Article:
WO2017031394A1 - Signaling unit designed to introduce vibrational impulse patterns into an intravenous fluid column - Google Patents

Signaling unit designed to introduce vibrational impulse patterns into an intravenous fluid column Download PDF

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Publication number
WO2017031394A1
WO2017031394A1 PCT/US2016/047690 US2016047690W WO2017031394A1 WO 2017031394 A1 WO2017031394 A1 WO 2017031394A1 US 2016047690 W US2016047690 W US 2016047690W WO 2017031394 A1 WO2017031394 A1 WO 2017031394A1
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WO
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Prior art keywords
device
fluid
iv
sensor
signaling
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PCT/US2016/047690
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French (fr)
Inventor
Daniel T. DEARMOND
John H. CALHOON
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Dearmond Daniel T
Calhoon John H
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    • AHUMAN NECESSITIES
    • A61MEDICAL OR VETERINARY SCIENCE; HYGIENE
    • A61MDEVICES FOR INTRODUCING MEDIA INTO, OR ONTO, THE BODY; DEVICES FOR TRANSDUCING BODY MEDIA OR FOR TAKING MEDIA FROM THE BODY; DEVICES FOR PRODUCING OR ENDING SLEEP OR STUPOR
    • A61M5/00Devices for bringing media into the body in a subcutaneous, intra-vascular or intramuscular way; Accessories therefor, e.g. filling or cleaning devices, arm-rests
    • A61M5/14Infusion devices, e.g. infusing by gravity; Blood infusion; Accessories therefor
    • A61M5/168Means for controlling media flow to the body or for metering media to the body, e.g. drip meters, counters ; Monitoring media flow to the body
    • A61M5/16831Monitoring, detecting, signalling or eliminating infusion flow anomalies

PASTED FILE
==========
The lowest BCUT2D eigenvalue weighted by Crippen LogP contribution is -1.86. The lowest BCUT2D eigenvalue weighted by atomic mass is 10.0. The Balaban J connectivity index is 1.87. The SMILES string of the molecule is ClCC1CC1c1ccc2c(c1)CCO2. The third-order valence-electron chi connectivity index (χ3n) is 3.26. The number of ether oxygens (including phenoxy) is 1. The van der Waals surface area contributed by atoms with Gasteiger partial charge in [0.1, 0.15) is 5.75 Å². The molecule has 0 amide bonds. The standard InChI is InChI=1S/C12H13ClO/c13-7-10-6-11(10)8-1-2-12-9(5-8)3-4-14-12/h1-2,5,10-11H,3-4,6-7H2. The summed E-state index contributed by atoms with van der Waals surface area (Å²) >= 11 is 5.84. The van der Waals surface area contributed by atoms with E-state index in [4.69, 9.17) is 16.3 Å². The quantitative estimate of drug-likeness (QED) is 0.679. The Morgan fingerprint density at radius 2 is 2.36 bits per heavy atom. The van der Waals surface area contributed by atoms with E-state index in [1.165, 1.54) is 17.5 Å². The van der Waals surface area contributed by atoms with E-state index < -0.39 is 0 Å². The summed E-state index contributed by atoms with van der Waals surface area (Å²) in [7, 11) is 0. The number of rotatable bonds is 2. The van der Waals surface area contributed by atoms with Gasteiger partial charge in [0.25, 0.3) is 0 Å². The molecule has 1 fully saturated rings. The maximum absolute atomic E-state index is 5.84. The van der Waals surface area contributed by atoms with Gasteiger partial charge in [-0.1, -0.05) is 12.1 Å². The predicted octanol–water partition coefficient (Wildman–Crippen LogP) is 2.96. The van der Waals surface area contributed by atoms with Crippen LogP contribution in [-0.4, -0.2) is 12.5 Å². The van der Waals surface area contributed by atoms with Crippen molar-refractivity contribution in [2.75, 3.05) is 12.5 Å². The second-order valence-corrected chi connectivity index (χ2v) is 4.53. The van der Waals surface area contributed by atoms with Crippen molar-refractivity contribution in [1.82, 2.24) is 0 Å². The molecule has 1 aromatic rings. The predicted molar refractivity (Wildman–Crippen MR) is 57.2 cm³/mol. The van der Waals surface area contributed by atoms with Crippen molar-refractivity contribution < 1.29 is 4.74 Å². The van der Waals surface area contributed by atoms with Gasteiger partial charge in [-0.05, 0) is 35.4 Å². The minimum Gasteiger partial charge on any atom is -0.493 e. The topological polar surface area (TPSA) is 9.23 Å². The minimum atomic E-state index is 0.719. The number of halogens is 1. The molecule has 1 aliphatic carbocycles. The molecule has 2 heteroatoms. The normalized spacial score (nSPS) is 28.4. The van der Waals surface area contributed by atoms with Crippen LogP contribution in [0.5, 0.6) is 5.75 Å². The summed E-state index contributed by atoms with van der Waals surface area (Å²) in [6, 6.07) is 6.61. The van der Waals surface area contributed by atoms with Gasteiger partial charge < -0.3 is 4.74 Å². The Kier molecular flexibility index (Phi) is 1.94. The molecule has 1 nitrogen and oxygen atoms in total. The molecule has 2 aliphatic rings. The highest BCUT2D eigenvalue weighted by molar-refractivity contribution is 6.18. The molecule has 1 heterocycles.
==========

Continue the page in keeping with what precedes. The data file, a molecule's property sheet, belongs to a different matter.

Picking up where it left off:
• AHUMAN NECESSITIES
    • A61MEDICAL OR VETERINARY SCIENCE; HYGIENE
    • A61MDEVICES FOR INTRODUCING MEDIA INTO, OR ONTO, THE BODY; DEVICES FOR TRANSDUCING BODY MEDIA OR FOR TAKING MEDIA FROM THE BODY; DEVICES FOR PRODUCING OR ENDING SLEEP OR STUPOR
    • A61M5/00Devices for bringing media into the body in a subcutaneous, intra-vascular or intramuscular way; Accessories therefor, e.g. filling or cleaning devices, arm-rests
    • A61M5/14Infusion devices, e.g. infusing by gravity; Blood infusion; Accessories therefor
    • A61M5/168Means for controlling media flow to the body or for metering media to the body, e.g. drip meters, counters ; Monitoring media flow to the body
    • AHUMAN NECESSITIES
    • A61MEDICAL OR VETERINARY SCIENCE; HYGIENE
    • A61MDEVICES FOR INTRODUCING MEDIA INTO, OR ONTO, THE BODY; DEVICES FOR TRANSDUCING BODY MEDIA OR FOR TAKING MEDIA FROM THE BODY; DEVICES FOR PRODUCING OR ENDING SLEEP OR STUPOR
    • A61M5/00Devices for bringing media into the body in a subcutaneous, intra-vascular or intramuscular way; Accessories therefor, e.g. filling or cleaning devices, arm-rests
    • A61M5/14Infusion devices, e.g. infusing by gravity; Blood infusion; Accessories therefor
    • A61M5/168Means for controlling media flow to the body or for metering media to the body, e.g. drip meters, counters ; Monitoring media flow to the body
    • A61M5/16831Monitoring, detecting, signalling or eliminating infusion flow anomalies
    • A61M5/16854Monitoring, detecting, signalling or eliminating infusion flow anomalies by monitoring line pressure
    • AHUMAN NECESSITIES
    • A61MEDICAL OR VETERINARY SCIENCE; HYGIENE
    • A61MDEVICES FOR INTRODUCING MEDIA INTO, OR ONTO, THE BODY; DEVICES FOR TRANSDUCING BODY MEDIA OR FOR TAKING MEDIA FROM THE BODY; DEVICES FOR PRODUCING OR ENDING SLEEP OR STUPOR
    • A61M5/00Devices for bringing media into the body in a subcutaneous, intra-vascular or intramuscular way; Accessories therefor, e.g. filling or cleaning devices, arm-rests
    • A61M5/14Infusion devices, e.g. infusing by gravity; Blood infusion; Accessories therefor
    • A61M5/168Means for controlling media flow to the body or for metering media to the body, e.g. drip meters, counters ; Monitoring media flow to the body
    • A61M5/16831Monitoring, detecting, signalling or eliminating infusion flow anomalies
    • A61M5/16854Monitoring, detecting, signalling or eliminating infusion flow anomalies by monitoring line pressure
    • A61M5/16859Evaluation of pressure response, e.g. to an applied pulse
    • AHUMAN NECESSITIES
    • A61MEDICAL OR VETERINARY SCIENCE; HYGIENE
    • A61MDEVICES FOR INTRODUCING MEDIA INTO, OR ONTO, THE BODY; DEVICES FOR TRANSDUCING BODY MEDIA OR FOR TAKING MEDIA FROM THE BODY; DEVICES FOR PRODUCING OR ENDING SLEEP OR STUPOR
    • A61M5/00Devices for bringing media into the body in a subcutaneous, intra-vascular or intramuscular way; Accessories therefor, e.g. filling or cleaning devices, arm-rests